Focusing on Industry 4.0
The accelerated growth of exponential technologies, along with the optimization of the production system, are forcing traditional manufacturing companies to digitise their functions and processes. In order to describe this digital transformation. The ‘Industry 4.0’ term has been coined in order to describe this digital shift, and is synonymous with the fourth industrial revolution in the history of manufacturing, which is altering the future of conventional manufacturing.
Around the world, Industry 4.0, namely the fourth industrial revolution in the history of manufacturing, is transforming the future of conventional manufacturing. Technological advances and digitalisation facilitate the merging of the real and the digital world to create a new era of physical-to-digital-to-physical and pave the way for disruptive approaches to development, production and the entire logistics chains.
The new era of interconnectivity and digitalisation provides manufacturing leaders with the opportunity to explore new means to achieve their business objectives. The ‘internet of things’ and exponentially growing technologies create the potential to develop improved operations, transform their entire value chains, from raw materials to end-use to recovery and their business models. The careful and correct implementation of Industry 4.0 technology allows for improved productivity and quality of products and services, better asset efficiency, increased engagement with customers and new products development. Additive manufacturing for rapid prototyping, customisation, big data analysis for understanding customers’ needs and setting pricing and ‘smart’ factories are a few of the emerging trends not only in the manufacturing industry but also in areas such as transportation (train operators, airlines) and medicine.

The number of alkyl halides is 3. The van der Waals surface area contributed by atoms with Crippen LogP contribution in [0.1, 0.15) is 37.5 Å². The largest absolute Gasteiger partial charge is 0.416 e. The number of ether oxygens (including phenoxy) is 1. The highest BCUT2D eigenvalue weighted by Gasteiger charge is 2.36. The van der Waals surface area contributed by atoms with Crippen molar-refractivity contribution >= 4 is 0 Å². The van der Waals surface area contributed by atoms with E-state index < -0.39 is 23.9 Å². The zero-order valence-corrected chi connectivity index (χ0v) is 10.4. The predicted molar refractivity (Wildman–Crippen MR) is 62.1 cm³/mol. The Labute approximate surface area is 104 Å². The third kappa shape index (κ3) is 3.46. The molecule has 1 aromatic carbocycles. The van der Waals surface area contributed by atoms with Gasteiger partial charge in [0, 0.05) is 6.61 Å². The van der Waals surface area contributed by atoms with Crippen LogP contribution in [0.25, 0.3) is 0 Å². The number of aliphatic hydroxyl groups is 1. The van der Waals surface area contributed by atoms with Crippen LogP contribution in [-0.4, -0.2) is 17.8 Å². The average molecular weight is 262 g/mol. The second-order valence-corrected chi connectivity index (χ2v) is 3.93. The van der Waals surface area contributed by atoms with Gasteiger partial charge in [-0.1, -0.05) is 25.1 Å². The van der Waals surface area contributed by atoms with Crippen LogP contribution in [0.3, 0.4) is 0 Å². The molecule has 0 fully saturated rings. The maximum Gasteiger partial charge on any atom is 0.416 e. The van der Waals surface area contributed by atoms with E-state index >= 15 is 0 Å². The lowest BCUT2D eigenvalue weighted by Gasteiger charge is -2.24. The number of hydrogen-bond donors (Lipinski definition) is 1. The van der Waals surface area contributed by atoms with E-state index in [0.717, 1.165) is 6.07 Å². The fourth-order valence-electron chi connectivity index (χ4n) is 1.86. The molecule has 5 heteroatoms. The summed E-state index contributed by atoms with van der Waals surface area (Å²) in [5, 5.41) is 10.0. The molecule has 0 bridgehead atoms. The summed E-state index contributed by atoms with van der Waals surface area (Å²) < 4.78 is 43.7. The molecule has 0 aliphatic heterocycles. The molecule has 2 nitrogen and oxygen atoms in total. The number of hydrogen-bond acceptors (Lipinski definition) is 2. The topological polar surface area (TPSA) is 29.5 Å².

Manufacturers will need to start shifting to Industry 4.0 early if they are not to be left behind by the developments and their competitors. There will be several challenges in implementing the Industry 4.0, which they will need to overcome; finding and recruiting the appropriate talent, installing the suitable technologies and IT infrastructure and developing new communication networks, data ownership, control and security issues and standards on interoperability.
The Innovation and Entrepreneurship Centre has recently launched a Cyprus wide survey among medium and large size manufacturers in Cyprus, in order to assess their current situation in relation to Industry 4.0 and their readiness to adopt elements of Industry 4.0 in the next 3-4 years. The results of the survey will be compiled into a report, which will be presented in early 2018.